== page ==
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Related FAQs: Clarion Angelfish, Marine Angelfishes In General, Angelfish ID, Selection, Behavior, Compatibility, Systems, Health, Feeding, Disease,  

Related Articles: Holacanthus Angels, Marine Angelfishes

/A Diversity of Aquatic Life

The Clarion Angel, Holacanthus clarionensis Gilbert, 1890

Bob Fenner

Four inch aquarium specimen

Angelfishes for  Marine Aquariums
Diversity, Selection & Care
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by Robert (Bob) Fenner


A juvenile and adult Clarion Angel in Mexico's waters at Socorro Island in the Islas Revilligigedos.

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Unfortunately, another expensive angel due to it's isolation and related costs for collection and transport, the clarion angel is perhaps the hardiest, most undemanding species of marine angelfishes.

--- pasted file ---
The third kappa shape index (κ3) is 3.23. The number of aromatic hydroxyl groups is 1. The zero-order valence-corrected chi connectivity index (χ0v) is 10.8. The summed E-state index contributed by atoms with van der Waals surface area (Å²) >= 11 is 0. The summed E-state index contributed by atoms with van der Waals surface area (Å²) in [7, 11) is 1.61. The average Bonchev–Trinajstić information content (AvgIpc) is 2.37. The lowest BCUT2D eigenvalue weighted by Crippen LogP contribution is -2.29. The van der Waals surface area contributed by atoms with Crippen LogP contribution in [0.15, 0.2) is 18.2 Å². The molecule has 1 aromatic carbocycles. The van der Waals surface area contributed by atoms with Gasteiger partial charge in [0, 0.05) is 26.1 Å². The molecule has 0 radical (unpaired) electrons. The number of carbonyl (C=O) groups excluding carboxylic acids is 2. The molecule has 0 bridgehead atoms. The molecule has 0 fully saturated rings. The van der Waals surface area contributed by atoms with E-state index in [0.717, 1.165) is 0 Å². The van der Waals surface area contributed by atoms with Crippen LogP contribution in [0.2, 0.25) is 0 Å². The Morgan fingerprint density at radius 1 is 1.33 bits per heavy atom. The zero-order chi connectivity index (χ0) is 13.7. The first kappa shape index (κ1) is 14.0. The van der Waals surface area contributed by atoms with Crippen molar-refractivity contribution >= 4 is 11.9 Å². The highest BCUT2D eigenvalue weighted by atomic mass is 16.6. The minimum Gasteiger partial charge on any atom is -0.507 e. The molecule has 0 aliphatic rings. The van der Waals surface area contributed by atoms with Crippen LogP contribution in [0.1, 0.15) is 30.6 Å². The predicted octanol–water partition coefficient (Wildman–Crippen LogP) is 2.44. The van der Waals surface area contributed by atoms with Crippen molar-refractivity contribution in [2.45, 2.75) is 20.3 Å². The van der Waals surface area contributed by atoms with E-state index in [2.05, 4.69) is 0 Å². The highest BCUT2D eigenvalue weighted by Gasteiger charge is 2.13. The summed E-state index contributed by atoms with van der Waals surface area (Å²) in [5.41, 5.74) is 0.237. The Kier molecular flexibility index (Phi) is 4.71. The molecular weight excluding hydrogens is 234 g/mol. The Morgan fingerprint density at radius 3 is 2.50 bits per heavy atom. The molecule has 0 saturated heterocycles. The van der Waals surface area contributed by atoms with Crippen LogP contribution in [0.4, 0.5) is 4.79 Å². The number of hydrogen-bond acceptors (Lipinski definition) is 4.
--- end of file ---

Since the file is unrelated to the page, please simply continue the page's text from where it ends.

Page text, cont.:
It's brassy coloration and behavior belie nothing not true concerning Holacanthus clarionensis. They're bold, beautiful and behaviorally comical.

Classification: Taxonomy, Relation With Other Groups

Clarions are members of the marine angelfish family Pomacanthidae, presently divided into seven genera. The genus Holacanthus ("grooved spine") includes eight described species, four each in the tropical Atlantic and Pacific.

Natural Range

Tropical East Pacific, limited, specific range, some volcanic islands of/in south western Baja California, the Islas Revillagigedos. These I consider Roca Partida, Islas Socorro & San Benedicto, a sea mount "Hurricane", and of course the other volcanic spire-namesake Isla Clarion itself. I have espied this fish in small numbers around Cabo San Lucas at the southernmost